It turned out the shooter that day had purchased his .22 revolver from a pawn shop in Dallas; he had lied on the paperwork, so it was an illegal sale, but there was no way for anyone to know that. Not until it was too late. The Brady Handgun Violence Prevention Act was a first step toward fixing all that. The “Brady Bill” would create a permanent 7-day waiting period, and a background check requirement for all handgun purchases (later expanded to include long-guns). To process the background checks, the bill also created the National Instant Criminal Background Check system. “NICS” is what the country would rely on going forward, to tell if a person was allowed to have a handgun or not.
In the immediate aftermath of the ‘81 assassination attempt, both Reagan and Brady had been rushed to the hospital at nearby George Washington University. On the tenth anniversary of that day, President Reagan returned to GWU, to accept an honorary doctorate. In his acceptance speech, he thanked the staff for healing him, and saving his friend:
Speaking of Jim Brady, I want to tell all of you here today something that I’m not sure you know. You do know that I’m a member of the NRA, and my position on the right to bear arms is well known. But I want you to know something else, and I’m going to say it in clear, unmistakable language: I support the Brady bill, and I urge the Congress to enact it without delay…
[Pauses for cheering, applause]
…It’s just common sense to have a waiting period, to allow local law enforcement officials to conduct background checks on those who wish to buy a handgun.
Reagan reminded everyone that the .22 he and Jim Brady were shot with was yet another “Saturday night special” — a gun practically anyone could get — and that “with the right to bear arms comes a great responsibility to use caution and common sense on handgun purchases.”
Congress didn’t meet his challenge, not then. It took two more years.
Jim said a few words himself at the White House signing ceremony: “Twelve years ago, my life was changed forever by a disturbed young man with a gun. Until that time, I hadn’t thought much about gun control or the need for gun control.” He tapped his wheelchair with his cane. “Maybe if I had, I wouldn’t be stuck with these damn wheels.”
Turning the ceremony back over to the president, Brady promised, “What we are witnessing today is more than a bill signing, it is the end of unchecked madness and the commencement of a heartfelt crusade for a safer and saner country.”
This wasn’t hyperbole. There really was a crusade underway in Washington.
The man signing the bill next to Mr. Brady was not the secretary’s fellow Reagan-administration veteran, President Bush; instead, the pen was held by a former Governor of Arkansas, Bill Clinton, who had dethroned Bush in an upset in 1992. And there was no question as to the new president’s allegiances to the NRA: he had none. “We all know there is more to be done,” Clinton said to the audience. “I ask you to think about what this means, and what we can all do to keep this going. We cannot stop here.”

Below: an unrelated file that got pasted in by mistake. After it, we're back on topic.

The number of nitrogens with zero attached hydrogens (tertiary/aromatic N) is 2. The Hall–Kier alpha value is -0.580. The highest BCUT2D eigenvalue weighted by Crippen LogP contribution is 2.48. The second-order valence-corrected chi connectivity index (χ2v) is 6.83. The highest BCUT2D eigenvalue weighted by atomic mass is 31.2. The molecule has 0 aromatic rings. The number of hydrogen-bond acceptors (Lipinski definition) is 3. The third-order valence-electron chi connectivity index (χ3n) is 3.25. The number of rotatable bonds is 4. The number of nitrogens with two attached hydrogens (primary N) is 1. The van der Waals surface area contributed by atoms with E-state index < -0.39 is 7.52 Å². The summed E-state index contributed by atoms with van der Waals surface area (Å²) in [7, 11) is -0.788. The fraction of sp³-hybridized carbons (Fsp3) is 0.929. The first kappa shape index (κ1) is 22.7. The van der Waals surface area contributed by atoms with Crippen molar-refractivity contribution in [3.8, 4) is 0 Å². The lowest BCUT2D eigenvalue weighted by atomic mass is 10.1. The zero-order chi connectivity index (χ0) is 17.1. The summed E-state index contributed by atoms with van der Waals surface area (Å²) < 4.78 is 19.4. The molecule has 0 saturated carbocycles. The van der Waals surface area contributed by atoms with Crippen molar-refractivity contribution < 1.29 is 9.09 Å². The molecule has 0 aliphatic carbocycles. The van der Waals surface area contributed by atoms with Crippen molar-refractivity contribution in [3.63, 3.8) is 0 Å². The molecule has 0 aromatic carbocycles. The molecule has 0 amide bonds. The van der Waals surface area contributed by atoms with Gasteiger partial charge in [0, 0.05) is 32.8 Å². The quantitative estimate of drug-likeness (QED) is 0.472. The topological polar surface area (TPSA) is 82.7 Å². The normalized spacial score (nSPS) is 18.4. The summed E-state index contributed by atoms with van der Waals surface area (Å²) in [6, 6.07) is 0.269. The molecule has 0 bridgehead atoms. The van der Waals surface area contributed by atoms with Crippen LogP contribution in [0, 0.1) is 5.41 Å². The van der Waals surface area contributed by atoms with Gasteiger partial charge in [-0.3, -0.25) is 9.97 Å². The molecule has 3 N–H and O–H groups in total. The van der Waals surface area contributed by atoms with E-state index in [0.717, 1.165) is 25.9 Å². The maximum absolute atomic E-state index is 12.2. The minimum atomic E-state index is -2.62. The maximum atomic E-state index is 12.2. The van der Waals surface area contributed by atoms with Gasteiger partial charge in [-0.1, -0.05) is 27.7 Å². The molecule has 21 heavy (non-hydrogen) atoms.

* * *
Earlier that month, the latest attempt at a federal Assault Weapons Ban passed the Senate. With the bill now halfway to becoming law, and facing a fierce battle in the House, President Clinton released an “Open Letter to Hunters and Sportsmen” — he wanted the classical gun owners to know that he was on their side. In fact, he needed their help: “I have been a hunter since I was 12. Where I come from, it’s a way of life. And I will not allow the rights of hunters and sportsmen to be infringed upon,” he promised, in language that is — at first — jarringly reminiscent of a gun-lobby mailing. “But I know the difference between a firearm used for hunting and target shooting, and a weapon designed to kill people.” He said that the guns on the ban list “have no place on a deer hunt, in a duck blind, or on a target range — and they certainly don’t belong on our streets, in our neighborhoods, or on our schoolyards.” The president urged these gun owners to call their representatives, and voice their support for the federal ban on assault weapons.
National Rifle Association Headquarters — Fairfax, Virginia
From the top floor of a glass-and-steel office tower near Washington, D.C., a man named Wayne R. LaPierre Jr. watched the crusaders charge, with growing anxiety. Clearly, there was no longer an ally of the NRA in the White House. And as hostile as the political environment had been after Stockton, after Clinton’s win, it was even worse.
As the NRA’s Executive Vice-President, Wayne knew how to rally his organization’s base. Accordingly, NRA mailings around this time started to sound like the notorious gun advertisements of the 1980s, when “assault weapons” were first marketed: in 1993, after the FBI (who would be in charge of the NICS system) endorsed the Brady Bill, the NRA paid for multi-page ads in Field & Stream and other mainstream gun magazines, asking readers in huge type, “WHAT’S THE FIRST STEP TO A POLICE STATE?”
The dot on the ad’s question mark was made from a scrap of a black-and-white photo, showing the boots of an army formation in mid-goose-step. The answer came on the next page: “WHEN THE FBI STATES THE RULES.”